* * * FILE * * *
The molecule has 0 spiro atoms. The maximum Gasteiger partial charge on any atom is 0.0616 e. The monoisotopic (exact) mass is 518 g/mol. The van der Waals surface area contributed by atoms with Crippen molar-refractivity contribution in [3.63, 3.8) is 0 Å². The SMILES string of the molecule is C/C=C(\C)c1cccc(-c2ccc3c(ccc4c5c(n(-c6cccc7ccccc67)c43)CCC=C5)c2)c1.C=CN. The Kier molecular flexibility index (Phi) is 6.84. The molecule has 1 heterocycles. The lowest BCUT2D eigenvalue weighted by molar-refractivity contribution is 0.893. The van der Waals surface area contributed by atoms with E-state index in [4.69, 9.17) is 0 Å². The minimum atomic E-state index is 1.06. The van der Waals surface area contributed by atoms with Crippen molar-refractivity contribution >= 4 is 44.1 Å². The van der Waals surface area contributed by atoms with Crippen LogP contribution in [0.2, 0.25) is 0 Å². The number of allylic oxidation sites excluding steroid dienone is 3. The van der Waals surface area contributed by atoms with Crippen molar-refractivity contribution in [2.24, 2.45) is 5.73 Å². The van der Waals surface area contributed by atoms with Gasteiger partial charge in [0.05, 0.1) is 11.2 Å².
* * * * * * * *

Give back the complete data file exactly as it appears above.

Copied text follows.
The molecule has 0 spiro atoms. The maximum Gasteiger partial charge on any atom is 0.0616 e. The monoisotopic (exact) mass is 518 g/mol. The van der Waals surface area contributed by atoms with Crippen molar-refractivity contribution in [3.63, 3.8) is 0 Å². The SMILES string of the molecule is C/C=C(\C)c1cccc(-c2ccc3c(ccc4c5c(n(-c6cccc7ccccc67)c43)CCC=C5)c2)c1.C=CN. The Kier molecular flexibility index (Phi) is 6.84. The molecule has 1 heterocycles. The lowest BCUT2D eigenvalue weighted by molar-refractivity contribution is 0.893. The van der Waals surface area contributed by atoms with E-state index in [4.69, 9.17) is 0 Å². The minimum atomic E-state index is 1.06. The van der Waals surface area contributed by atoms with Crippen molar-refractivity contribution >= 4 is 44.1 Å². The van der Waals surface area contributed by atoms with Crippen LogP contribution in [0.2, 0.25) is 0 Å². The number of allylic oxidation sites excluding steroid dienone is 3. The van der Waals surface area contributed by atoms with Crippen molar-refractivity contribution in [2.24, 2.45) is 5.73 Å². The van der Waals surface area contributed by atoms with Gasteiger partial charge in [0.05, 0.1) is 11.2 Å².